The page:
NEW YORK – Sustainable revenue was on everyone’s mind at the APPNATION NYC Mobile + TV 3.0 Summit in SoHo this morning. In a keynote roundtable moderated by APPNATION president and event chairman Drew Ianni, leading executives discussed the future of the mobile app economy.
Panelists included Tim Chang, managing director of the Mayfield Fund; Lars Albright, CEO of Session M; Peter Farago, VP of marketing at Flurry; Scott Kveton, CEO of Urban Airship; and Don Dodge, developer evangelist at Google.
“Most apps are free and have no clear path to revenue,” said Dodge. “They’re hoping that lightning strikes and they’ll be acquired.”
“I’m not sure every app needs to be its own startup,” Chang agreed. “The underlining trend” is the “’modulization’ of the app building blocks on the back end. There are delightful user interfaces on one end, but all the power and processing magic happens in the cloud.”
When it comes to building native apps versus mobile Web, said Dodge: “It’s really simple: It comes down to what kind of user experience are you trying to get and what are you willing to spend? If [your app] doesn’t require things that are native to a phone, go with HTML5.”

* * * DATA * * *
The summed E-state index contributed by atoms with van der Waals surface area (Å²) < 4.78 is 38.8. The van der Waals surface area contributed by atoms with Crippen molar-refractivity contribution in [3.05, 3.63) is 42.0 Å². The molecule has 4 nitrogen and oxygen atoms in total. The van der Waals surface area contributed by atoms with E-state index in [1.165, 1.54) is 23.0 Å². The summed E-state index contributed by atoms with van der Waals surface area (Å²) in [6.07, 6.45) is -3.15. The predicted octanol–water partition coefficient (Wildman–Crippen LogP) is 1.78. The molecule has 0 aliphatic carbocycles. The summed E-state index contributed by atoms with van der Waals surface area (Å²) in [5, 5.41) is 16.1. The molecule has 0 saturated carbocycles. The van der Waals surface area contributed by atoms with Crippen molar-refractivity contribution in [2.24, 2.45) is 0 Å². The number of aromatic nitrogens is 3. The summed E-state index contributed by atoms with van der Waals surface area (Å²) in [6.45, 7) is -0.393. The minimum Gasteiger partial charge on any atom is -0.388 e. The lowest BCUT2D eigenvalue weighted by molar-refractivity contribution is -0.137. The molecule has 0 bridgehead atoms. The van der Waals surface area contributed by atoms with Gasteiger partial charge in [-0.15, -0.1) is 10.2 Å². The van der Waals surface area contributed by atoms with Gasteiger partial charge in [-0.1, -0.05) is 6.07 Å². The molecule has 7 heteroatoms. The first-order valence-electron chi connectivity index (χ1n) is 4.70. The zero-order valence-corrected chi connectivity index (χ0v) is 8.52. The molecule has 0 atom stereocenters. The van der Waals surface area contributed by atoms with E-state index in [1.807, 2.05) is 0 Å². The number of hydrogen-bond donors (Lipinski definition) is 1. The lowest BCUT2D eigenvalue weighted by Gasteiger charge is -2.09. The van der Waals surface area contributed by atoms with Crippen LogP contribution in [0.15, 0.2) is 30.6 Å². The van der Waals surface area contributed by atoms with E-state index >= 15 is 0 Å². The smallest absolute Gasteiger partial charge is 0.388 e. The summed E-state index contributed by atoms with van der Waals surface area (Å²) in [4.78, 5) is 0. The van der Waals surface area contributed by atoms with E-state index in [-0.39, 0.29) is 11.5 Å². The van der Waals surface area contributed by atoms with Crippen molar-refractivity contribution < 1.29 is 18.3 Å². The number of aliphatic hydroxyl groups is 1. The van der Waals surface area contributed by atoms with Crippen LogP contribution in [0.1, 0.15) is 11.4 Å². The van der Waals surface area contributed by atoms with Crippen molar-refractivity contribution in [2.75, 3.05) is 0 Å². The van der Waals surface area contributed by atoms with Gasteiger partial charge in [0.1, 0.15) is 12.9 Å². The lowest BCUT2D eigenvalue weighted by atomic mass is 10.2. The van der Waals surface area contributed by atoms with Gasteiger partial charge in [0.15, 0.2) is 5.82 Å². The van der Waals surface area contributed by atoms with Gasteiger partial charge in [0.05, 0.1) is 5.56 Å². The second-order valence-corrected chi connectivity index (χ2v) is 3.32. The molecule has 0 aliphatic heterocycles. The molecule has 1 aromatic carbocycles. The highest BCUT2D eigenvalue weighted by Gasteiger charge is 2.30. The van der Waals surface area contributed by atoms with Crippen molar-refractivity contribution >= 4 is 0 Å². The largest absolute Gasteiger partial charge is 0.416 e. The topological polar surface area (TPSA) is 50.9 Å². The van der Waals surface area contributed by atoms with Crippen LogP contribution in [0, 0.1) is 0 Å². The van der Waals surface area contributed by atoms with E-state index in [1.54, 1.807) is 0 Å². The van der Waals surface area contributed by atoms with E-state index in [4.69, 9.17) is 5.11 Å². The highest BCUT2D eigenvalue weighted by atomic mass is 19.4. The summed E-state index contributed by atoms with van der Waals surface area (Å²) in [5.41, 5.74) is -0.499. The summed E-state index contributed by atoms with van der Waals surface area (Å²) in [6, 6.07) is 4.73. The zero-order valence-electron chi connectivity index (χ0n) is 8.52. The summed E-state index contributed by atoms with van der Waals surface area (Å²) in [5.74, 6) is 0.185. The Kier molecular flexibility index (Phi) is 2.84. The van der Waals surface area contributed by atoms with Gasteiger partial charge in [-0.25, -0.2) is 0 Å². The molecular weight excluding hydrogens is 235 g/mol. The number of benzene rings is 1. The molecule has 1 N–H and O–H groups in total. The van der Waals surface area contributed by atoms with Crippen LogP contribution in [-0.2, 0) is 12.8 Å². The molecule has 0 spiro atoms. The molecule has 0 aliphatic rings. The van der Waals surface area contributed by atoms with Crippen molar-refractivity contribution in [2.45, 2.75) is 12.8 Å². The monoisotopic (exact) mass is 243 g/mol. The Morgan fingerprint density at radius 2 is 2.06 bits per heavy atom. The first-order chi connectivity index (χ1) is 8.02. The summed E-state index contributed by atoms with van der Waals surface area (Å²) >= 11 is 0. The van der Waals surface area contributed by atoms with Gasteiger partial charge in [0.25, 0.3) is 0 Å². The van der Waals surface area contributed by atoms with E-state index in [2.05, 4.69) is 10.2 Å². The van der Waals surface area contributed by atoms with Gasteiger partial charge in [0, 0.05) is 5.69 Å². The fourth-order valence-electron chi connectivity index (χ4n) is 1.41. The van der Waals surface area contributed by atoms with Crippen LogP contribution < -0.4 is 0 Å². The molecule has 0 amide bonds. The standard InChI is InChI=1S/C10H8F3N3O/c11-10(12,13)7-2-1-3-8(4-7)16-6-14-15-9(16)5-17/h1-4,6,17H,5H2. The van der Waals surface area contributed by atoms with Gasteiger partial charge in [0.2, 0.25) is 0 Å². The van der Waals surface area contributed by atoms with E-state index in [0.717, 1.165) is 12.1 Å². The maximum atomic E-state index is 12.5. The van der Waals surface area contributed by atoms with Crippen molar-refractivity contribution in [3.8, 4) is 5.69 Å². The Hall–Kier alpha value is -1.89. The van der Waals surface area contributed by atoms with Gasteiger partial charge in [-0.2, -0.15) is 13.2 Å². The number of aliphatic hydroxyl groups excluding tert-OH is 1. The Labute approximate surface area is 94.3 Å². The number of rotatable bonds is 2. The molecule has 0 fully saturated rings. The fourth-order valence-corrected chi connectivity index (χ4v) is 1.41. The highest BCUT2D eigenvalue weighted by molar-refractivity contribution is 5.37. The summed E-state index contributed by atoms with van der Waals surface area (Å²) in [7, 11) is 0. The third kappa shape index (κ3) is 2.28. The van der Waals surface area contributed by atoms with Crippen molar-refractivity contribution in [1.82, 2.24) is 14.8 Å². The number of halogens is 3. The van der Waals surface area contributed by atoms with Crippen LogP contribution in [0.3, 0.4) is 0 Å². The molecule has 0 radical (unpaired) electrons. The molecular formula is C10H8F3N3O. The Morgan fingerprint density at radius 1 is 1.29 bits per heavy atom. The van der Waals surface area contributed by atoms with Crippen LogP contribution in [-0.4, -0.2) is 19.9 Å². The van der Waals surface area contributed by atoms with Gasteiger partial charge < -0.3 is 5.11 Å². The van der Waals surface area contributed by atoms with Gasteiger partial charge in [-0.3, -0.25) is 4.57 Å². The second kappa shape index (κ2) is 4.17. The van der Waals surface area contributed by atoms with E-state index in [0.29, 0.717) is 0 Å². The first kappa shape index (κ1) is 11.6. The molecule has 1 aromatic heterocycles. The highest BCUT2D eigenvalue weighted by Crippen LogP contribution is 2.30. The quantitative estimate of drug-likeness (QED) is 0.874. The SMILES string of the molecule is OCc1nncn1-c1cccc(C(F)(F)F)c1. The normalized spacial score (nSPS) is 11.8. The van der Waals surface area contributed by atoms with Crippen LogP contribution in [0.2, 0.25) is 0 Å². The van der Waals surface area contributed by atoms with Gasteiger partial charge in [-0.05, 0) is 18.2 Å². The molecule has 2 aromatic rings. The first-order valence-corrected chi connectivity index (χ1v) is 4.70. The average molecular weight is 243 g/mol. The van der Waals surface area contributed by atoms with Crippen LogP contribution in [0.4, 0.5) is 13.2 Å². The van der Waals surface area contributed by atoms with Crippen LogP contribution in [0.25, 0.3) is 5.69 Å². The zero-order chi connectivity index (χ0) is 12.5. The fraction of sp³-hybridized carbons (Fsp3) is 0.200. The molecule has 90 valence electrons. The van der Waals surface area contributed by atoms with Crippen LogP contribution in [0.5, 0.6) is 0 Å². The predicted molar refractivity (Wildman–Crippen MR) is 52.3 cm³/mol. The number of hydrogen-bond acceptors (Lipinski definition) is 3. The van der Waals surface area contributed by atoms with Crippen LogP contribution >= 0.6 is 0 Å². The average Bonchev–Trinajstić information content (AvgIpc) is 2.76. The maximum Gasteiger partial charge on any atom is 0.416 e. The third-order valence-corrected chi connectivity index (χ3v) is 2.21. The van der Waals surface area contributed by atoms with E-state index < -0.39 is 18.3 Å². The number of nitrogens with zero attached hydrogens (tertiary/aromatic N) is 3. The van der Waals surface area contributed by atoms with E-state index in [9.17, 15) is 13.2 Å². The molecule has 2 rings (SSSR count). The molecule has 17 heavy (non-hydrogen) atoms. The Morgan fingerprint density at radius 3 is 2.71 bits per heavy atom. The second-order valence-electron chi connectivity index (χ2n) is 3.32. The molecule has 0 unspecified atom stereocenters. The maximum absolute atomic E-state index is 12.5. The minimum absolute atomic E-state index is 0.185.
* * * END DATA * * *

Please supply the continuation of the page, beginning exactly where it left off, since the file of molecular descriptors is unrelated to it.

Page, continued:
At the same time, said Kveton, “I’m really excited about the second generation of [mobile] apps. They take advantage of the inherent nature of the device. They know who you are, where you are, and what you like.”
The in-app purchase seemed to be the future of monetization. While most users are unlikely to spend a thousand dollars just to own the latest game, said Farago, there are those who would spend that amount on virtual goods once they were already playing.
The game developers would then need to “describe that audience, package it up, and sell it to the advertiser,” he added.
The subscription model “doesn’t fit for a lot of businesses,” said Farago; “It works for your gym, for your newspaper.”
As for advertising, “most apps won’t have enough traffic to make advertising work,” said Dodge.
The revenue models for the app marketplaces will need to change as well. “That 30 percent cut is really tough,” said Kveton. “One of these entrants will change the game by either lowering it or getting rid of it.”
As for television apps, “Apple, Amazon, and Google have the best chances,” Chang predicted. “It’s not about making money on the device; it’s about making money through the device.”
What did Dodge have to say about that? “We’ll be right there with Apple trying to make it happen,” he said. “Personally, I think the Nielsen guy [CEO Jonathan Carson] was right” in that people watch television while occasionally looking down at a second, smaller screen. “I think it’ll be real-time apps on your phone while you’re watching TV.”